Part three of three parts; click here to read part two
Document in hand, Evans moves in for the rhetorical kill: "Here we have a text written in Aramaic from first-century B.C. Jewish Palestine that envisions the coming of a figure, probably a messianic figure, in terms of being called the Son of God and Son of the Most High. Bultmann and other critics said that the Son of God language that shows up in the Gospels was evidence of further reflections outside of Palestine in the Greco-Roman world. It's not Jewish—it's reflecting the worship of the Roman emperors as gods and sons of gods. Christianity must have adopted that terminology and now applies it to Jesus, but it really doesn't come from Jewish soil. Well, when you have a first-century B.C. Jewish text that uses the same language, what does that mean? And it happens to be in Aramaic, which we think was the language of Jesus and his followers."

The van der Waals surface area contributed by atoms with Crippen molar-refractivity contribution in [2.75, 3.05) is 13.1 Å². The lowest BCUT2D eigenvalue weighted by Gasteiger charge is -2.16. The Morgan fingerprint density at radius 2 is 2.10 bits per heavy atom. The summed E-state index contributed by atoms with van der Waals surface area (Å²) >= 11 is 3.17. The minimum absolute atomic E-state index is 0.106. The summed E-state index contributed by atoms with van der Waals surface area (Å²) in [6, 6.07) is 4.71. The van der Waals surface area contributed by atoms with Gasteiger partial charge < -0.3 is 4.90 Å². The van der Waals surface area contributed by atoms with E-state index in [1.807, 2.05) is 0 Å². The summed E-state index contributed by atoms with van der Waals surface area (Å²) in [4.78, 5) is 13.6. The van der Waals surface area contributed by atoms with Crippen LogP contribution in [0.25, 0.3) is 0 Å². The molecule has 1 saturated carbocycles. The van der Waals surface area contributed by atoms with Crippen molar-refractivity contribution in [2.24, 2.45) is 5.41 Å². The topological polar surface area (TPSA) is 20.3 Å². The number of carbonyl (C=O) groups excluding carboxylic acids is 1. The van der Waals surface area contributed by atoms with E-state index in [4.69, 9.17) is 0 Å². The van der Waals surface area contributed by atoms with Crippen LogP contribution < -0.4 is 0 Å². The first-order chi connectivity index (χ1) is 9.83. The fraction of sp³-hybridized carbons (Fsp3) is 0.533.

He cites another example—a phrase from 4Q521, one of the nonbiblical scrolls scholars could not access until the fall of 1991. On a first reading, the phrase seems but a familiar quotation from Isaiah 61, the same Isaiah passage Jesus alludes to when John the Baptist sends a message from prison asking if Jesus is the one who is to come. Jesus replies that the blind see, the lame walk, the poor have good news preached to them, and "the dead are raised."
This last phrase—which Jesus speaks but which significantly does not appear in Isaiah 61—appears in 4Q521, written in Hebrew around 30 B.C. More important, the Qumran phrase is used in the context of explaining the wonders the Messiah will do when he appears—when "heaven and earth will obey his Messiah."
For Evans, 4Q521 demonstrates that Jesus' answer ...1